Wednesday, 31 July 2013

Imagining Itself (Part XI: Imagination and Experience)

When thinking about the limits of the imagination it might be helpful to ask if the experiences brought to mind are ever wholly satisfying or complete. It strikes me that this is very rarely the case, except as it pertains to ideas (and even where ideas are concerned there is little satisfaction in an idea that cannot be utilised or shared). As regards experience, the products of imagination - as experiences - are little more than intangible and therefore sensorily bereft phenomena. I’m reminded of the curious shop that Alice encounters in her journey through the looking glass:
The oddest part of it all was that, whenever she looked hard at any shelf, to make out exactly what it had on it, that particular shelf was always quite empty, though the others round it were crowded as full as they could hold.” Lewis Carroll
No matter how sublime, extravagant or abundantly furnished our imaginings might seem, there is always something characteristically incomplete about the experiences evoked - something that only the world of sensation and perception can fully satisfy. Nonetheless, there are several forms or configurations of the imagination that are, at times, deeply satisfying, moving or convincing. Dreams and hallucinations, for example, are often so potent that our body’s autonomic processes are triggered by the sheer intensity of the responses involved. These autonomic responses are a vital part of many, if not all, of what we might think of as satisfying, overwhelming or complete experiences. In order for us to feel sated by food for example, not only do our mouths and tongues need to be stimulated with pleasant textures and flavours but our stomachs need to register the physical presence of food which then triggers a further cascade of unconsciously regulated processes, one of which results in a conscious perk: the feeling of satiation.

It should be noted though that confusion often arises here regarding the relationships and distinctions between sensations, perceptions, experiences and responses. Strictly speaking an imagined event, memory, dream or hallucination is not an experience. I realise this is may seem controversial, but to remember something is not to re-experience it, even in a fragmentary or diminished sense. To remember something is to acquire one or more of the responses that correspond to the experience of the thing or event in question. Such responses are defining characteristics of perceptual experience but they are by no means solely constitutive of it. Sensory input is also required and if the ongoing sensory input contradicts or distracts from the memory then it may be necessary to blot out the interruption by closing one’s eyes or covering one’s ears etc. in order to focus one’s attention and to more deliberately elicit the associated responses.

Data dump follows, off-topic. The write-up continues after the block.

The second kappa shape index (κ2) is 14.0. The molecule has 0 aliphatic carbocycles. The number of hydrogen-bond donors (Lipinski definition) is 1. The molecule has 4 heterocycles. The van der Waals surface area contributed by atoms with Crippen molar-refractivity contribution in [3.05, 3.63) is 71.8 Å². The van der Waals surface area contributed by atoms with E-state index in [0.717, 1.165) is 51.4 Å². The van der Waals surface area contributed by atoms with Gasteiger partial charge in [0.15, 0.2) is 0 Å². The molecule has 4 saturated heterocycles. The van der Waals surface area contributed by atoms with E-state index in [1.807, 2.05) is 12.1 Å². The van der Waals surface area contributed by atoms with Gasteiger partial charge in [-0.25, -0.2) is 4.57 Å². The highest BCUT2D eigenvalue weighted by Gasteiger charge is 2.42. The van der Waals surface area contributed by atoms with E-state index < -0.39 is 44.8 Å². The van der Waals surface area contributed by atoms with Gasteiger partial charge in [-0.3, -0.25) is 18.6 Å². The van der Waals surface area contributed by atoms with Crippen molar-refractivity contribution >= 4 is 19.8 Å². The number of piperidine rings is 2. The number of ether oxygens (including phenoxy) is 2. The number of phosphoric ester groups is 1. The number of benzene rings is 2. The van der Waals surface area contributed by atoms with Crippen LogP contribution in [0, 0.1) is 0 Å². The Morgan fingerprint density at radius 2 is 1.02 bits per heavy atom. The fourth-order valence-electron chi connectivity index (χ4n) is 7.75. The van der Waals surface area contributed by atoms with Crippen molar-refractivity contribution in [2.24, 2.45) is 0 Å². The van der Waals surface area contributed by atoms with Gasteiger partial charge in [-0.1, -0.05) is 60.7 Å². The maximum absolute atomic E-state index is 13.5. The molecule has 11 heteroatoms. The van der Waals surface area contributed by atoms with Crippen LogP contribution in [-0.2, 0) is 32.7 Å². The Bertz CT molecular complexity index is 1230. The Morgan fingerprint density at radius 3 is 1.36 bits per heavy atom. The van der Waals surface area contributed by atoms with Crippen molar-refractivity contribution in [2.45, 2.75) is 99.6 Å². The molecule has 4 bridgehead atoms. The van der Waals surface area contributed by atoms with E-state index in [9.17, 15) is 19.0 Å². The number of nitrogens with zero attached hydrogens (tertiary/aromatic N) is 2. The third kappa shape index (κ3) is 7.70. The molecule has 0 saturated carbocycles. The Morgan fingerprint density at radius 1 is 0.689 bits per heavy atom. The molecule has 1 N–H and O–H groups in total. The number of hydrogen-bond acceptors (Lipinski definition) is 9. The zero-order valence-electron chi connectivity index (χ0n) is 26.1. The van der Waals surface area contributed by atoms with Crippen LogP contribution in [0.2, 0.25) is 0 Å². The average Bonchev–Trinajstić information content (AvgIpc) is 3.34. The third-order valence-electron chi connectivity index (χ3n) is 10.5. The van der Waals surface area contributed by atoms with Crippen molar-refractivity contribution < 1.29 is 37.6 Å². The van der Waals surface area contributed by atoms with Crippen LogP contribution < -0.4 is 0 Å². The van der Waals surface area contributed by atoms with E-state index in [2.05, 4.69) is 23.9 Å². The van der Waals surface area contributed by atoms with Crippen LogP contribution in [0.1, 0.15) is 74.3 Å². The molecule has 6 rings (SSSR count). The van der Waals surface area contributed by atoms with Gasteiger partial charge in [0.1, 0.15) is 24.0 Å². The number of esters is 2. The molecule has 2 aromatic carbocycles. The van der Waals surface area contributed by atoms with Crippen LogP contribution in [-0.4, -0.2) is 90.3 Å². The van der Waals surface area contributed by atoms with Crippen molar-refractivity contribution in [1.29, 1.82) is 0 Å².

It is hardly surprising then, that we should find memories, dreams and hallucinations difficult to distinguish from perceptions. The very same responses are involved, and these are especially likely to seem vivid or realistic if some monitoring, filtering or verificatory portion of the brain is inhibited, disturbed or destabilised by sleep, drugs, emotional trauma or illness etc.

I do not wish to deny or belittle the often traumatic impact to which certain memories can give rise. There is no doubt that these often recurrent episodes are sometimes deeply disturbing. But an important point needs to be emphasised here. Disturbing memories, nightmares and hallucinations etc. invariably trigger unconscious processes - emotional responses principally - that have clear perceptible consequences. The racing heart, elevated temperature and feelings of anxiety etc. associated with a stressful memory are all perceptually available in spite of the fact that the dog that bit us is no longer present and the physical wound has long since healed. So, whilst memories, dreams, hallucinations and imagination are not perceptual phenomena, they often coexist with perception or spill over into it such that they become an inextricable part of it. The evening ruined by an unshakeable mood brought about by the persistent memory of an unfortunate incident at work is a common experience – one that many of us could much rather do without. But it is no less an experience, in spite of the fact that it was significantly influenced by something that has no perceptible characteristics whatsoever: a memory.

Imagination can influence and even precipitate experiences but it does not constitute them. The adaptive role of the imagination makes a lot of sense when thought of in this way, since, if it were completely satisfying in its own right – if it were an experience of potentially boundless proportions - it would provide little advantage in evolutionary terms. Indeed, it seems very likely that we would find ourselves hopelessly addicted to the incomparable pleasures of a limitless imagination, losing our grip upon the reality that sustains us and most likely wasting away in exquisite gratification.


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